As the Olympics come to a close, nationalistic pride is once again surging throughout individual countries across the world. Americans like myself can’t help but feel that same residual honor carried with some of our nation’s most prolific athletes and the weight of the flag they bore. When reviewing the overall medal count for the competition however, one can’t help but wonder – America, along with 92 other countries, lost to…Norway? You mean that Norse tundra with a population the less than 1/60th the size of the United States? How could that be possible?

Well, turns out the Norwegians can do some extraordinary things. They had the 10th most athlete’s qualify for this year’s Olympic Games with 109 total, they get 98-99% of their electricity from hydroelectric power (via The Economist), and they even introduced sushi to the Japanese (via! Unfortunately for you history buffs, I’m not here to mince Norway’s sociological life story. What I can provide however, is some insight into Norway’s modern culture – more specifically in terms of their emerging alternative music scene.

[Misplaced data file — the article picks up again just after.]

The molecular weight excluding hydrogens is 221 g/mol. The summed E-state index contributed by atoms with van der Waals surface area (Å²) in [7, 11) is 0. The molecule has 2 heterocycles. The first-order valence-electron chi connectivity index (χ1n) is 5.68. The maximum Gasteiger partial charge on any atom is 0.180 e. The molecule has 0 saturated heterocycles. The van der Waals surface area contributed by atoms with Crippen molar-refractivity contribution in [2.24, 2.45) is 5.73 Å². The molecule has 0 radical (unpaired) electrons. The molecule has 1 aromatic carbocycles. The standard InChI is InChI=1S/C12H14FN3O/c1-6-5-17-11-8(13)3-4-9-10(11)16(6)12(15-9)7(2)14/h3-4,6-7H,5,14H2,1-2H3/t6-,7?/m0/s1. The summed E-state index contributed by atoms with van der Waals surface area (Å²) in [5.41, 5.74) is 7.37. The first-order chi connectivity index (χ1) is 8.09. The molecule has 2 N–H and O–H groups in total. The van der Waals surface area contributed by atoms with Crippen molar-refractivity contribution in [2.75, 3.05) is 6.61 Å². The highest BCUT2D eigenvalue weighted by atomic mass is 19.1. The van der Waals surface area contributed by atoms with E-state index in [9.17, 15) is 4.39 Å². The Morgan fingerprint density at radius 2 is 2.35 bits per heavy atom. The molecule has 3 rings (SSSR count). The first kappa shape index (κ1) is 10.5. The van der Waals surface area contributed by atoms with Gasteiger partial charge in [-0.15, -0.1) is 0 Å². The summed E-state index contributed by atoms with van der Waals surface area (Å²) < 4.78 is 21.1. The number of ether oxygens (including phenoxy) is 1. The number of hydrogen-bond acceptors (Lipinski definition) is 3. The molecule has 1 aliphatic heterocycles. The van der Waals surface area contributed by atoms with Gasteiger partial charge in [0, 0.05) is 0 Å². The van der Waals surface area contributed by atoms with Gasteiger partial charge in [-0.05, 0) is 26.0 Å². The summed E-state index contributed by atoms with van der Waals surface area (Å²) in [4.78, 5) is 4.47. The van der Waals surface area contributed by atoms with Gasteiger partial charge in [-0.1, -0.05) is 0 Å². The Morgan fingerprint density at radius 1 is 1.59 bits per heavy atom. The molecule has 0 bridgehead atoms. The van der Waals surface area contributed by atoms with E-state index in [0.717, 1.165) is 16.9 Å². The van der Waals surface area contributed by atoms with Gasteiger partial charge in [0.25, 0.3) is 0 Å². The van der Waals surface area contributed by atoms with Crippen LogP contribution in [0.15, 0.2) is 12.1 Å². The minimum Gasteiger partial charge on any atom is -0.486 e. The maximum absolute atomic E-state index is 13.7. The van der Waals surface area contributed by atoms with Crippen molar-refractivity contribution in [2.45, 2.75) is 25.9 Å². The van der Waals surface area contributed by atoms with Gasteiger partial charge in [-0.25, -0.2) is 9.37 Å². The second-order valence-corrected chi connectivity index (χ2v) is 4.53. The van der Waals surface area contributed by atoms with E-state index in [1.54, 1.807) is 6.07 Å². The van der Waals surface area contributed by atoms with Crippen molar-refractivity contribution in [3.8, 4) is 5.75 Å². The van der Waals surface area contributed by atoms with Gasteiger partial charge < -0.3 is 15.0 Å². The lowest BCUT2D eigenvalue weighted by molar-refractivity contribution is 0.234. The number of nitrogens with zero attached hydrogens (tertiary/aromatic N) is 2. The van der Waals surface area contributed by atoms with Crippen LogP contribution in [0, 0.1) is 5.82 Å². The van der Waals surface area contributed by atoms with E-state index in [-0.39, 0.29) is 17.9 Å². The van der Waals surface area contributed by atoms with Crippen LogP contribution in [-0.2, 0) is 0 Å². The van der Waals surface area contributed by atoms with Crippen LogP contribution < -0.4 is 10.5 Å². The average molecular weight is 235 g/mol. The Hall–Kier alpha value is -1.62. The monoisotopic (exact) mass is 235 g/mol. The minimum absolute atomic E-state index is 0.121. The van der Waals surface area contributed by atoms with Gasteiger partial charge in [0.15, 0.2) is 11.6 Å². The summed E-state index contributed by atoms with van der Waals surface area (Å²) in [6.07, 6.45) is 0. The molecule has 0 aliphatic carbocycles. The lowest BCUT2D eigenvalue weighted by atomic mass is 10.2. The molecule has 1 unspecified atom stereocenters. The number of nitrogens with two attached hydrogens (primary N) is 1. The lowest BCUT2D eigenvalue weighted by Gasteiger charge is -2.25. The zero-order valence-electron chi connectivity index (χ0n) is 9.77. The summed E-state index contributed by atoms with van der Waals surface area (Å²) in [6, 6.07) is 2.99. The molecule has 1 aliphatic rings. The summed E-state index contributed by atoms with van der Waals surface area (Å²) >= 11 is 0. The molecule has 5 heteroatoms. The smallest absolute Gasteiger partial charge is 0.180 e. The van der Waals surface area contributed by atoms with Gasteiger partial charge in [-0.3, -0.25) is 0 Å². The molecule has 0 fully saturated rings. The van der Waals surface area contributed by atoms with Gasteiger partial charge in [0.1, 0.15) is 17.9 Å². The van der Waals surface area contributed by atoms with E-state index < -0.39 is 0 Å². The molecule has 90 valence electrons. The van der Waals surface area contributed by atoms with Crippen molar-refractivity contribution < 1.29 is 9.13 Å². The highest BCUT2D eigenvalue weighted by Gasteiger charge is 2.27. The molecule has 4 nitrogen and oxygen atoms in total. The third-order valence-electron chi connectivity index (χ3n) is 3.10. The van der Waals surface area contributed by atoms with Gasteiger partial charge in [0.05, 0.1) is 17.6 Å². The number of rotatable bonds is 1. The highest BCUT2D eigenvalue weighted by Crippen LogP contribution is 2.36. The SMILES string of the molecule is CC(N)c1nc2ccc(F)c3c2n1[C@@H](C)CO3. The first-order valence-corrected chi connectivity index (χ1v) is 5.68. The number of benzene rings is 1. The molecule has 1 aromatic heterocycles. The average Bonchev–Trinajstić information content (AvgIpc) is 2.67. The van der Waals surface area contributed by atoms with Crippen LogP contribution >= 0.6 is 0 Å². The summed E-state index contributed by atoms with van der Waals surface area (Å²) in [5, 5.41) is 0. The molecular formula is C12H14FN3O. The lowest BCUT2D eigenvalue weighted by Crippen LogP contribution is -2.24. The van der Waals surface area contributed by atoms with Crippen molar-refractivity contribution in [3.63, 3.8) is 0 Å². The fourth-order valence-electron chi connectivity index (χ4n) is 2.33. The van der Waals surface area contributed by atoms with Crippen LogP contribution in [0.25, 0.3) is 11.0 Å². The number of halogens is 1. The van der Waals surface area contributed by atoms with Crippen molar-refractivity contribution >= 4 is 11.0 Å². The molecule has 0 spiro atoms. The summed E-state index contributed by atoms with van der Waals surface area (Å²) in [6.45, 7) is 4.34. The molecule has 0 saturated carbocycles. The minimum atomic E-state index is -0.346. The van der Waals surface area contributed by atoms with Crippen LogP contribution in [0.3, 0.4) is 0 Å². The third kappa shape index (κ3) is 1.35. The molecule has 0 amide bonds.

In a country traditionally defined by progressive metal, a few sprouting alternative artists are now starting to bud from Norway’s tough ground. Along with the likes of Kygo, Highasakite, and Dagny, AURORA is arguably Norway’s most prolific rising star. Her 2016 cover of Oasis’s 1994 song “Half The World Away” was her ticket to worldwide recognition, as the international community reveled in her ability to break down deeply emotional barriers and bring the hardest of hearts to tears. Her profound lyrical deliverance was first noticed in a John Lewis Christmas advertisement that aired in Britain in 2015. At the time, the virtually nameless Norwegian girl tore so heavily on British heartstrings that her soundtrack became an overnight internet sensation. Purists scoffed that the recreation of Oasis’s alternative ballad, but their pessimistic criticism was met with overwhelming support for the sensitivity and marketed empathetic affect that AURORA conveyed. Her rendition of “Half The World Away” still hold water years later, not only in terms of it’s affiliation with long-term relationships, but in our connectivity in times like the Olympics to countries literally or figuratively miles away from our bubble of a society.